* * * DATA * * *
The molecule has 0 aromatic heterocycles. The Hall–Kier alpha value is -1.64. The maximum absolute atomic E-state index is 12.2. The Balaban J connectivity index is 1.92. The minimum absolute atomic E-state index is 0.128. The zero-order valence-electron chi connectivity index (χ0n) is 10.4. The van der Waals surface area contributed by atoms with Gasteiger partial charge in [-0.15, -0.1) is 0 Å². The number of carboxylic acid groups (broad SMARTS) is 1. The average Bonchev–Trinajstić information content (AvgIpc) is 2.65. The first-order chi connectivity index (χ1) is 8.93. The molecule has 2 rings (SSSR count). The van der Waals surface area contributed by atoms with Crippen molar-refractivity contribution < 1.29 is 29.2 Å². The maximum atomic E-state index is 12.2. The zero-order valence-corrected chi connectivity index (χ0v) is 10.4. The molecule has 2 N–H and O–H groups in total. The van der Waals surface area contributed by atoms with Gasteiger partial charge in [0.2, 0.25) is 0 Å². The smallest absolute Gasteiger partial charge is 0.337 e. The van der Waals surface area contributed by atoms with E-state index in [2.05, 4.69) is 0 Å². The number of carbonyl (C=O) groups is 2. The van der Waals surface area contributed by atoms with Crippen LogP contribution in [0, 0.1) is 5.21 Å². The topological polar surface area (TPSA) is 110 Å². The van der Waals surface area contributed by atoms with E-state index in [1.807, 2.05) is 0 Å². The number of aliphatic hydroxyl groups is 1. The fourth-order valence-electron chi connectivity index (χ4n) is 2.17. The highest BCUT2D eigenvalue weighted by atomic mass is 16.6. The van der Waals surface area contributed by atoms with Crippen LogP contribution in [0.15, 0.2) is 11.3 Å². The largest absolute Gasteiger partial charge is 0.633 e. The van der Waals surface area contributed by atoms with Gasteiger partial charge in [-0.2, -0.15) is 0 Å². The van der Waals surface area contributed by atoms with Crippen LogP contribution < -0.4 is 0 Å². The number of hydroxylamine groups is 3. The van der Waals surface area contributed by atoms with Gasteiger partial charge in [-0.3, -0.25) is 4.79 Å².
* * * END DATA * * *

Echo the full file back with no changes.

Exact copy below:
The molecule has 0 aromatic heterocycles. The Hall–Kier alpha value is -1.64. The maximum absolute atomic E-state index is 12.2. The Balaban J connectivity index is 1.92. The minimum absolute atomic E-state index is 0.128. The zero-order valence-electron chi connectivity index (χ0n) is 10.4. The van der Waals surface area contributed by atoms with Gasteiger partial charge in [-0.15, -0.1) is 0 Å². The number of carboxylic acid groups (broad SMARTS) is 1. The average Bonchev–Trinajstić information content (AvgIpc) is 2.65. The first-order chi connectivity index (χ1) is 8.93. The molecule has 2 rings (SSSR count). The van der Waals surface area contributed by atoms with Crippen molar-refractivity contribution < 1.29 is 29.2 Å². The maximum atomic E-state index is 12.2. The zero-order valence-corrected chi connectivity index (χ0v) is 10.4. The molecule has 2 N–H and O–H groups in total. The van der Waals surface area contributed by atoms with Gasteiger partial charge in [0.2, 0.25) is 0 Å². The smallest absolute Gasteiger partial charge is 0.337 e. The van der Waals surface area contributed by atoms with E-state index in [2.05, 4.69) is 0 Å². The number of carbonyl (C=O) groups is 2. The van der Waals surface area contributed by atoms with Crippen LogP contribution in [0, 0.1) is 5.21 Å². The topological polar surface area (TPSA) is 110 Å². The van der Waals surface area contributed by atoms with E-state index in [1.807, 2.05) is 0 Å². The number of aliphatic hydroxyl groups is 1. The fourth-order valence-electron chi connectivity index (χ4n) is 2.17. The highest BCUT2D eigenvalue weighted by atomic mass is 16.6. The van der Waals surface area contributed by atoms with Crippen LogP contribution in [0.15, 0.2) is 11.3 Å². The largest absolute Gasteiger partial charge is 0.633 e. The van der Waals surface area contributed by atoms with Gasteiger partial charge in [-0.2, -0.15) is 0 Å². The van der Waals surface area contributed by atoms with Crippen LogP contribution < -0.4 is 0 Å². The number of hydroxylamine groups is 3. The van der Waals surface area contributed by atoms with Gasteiger partial charge in [-0.3, -0.25) is 4.79 Å².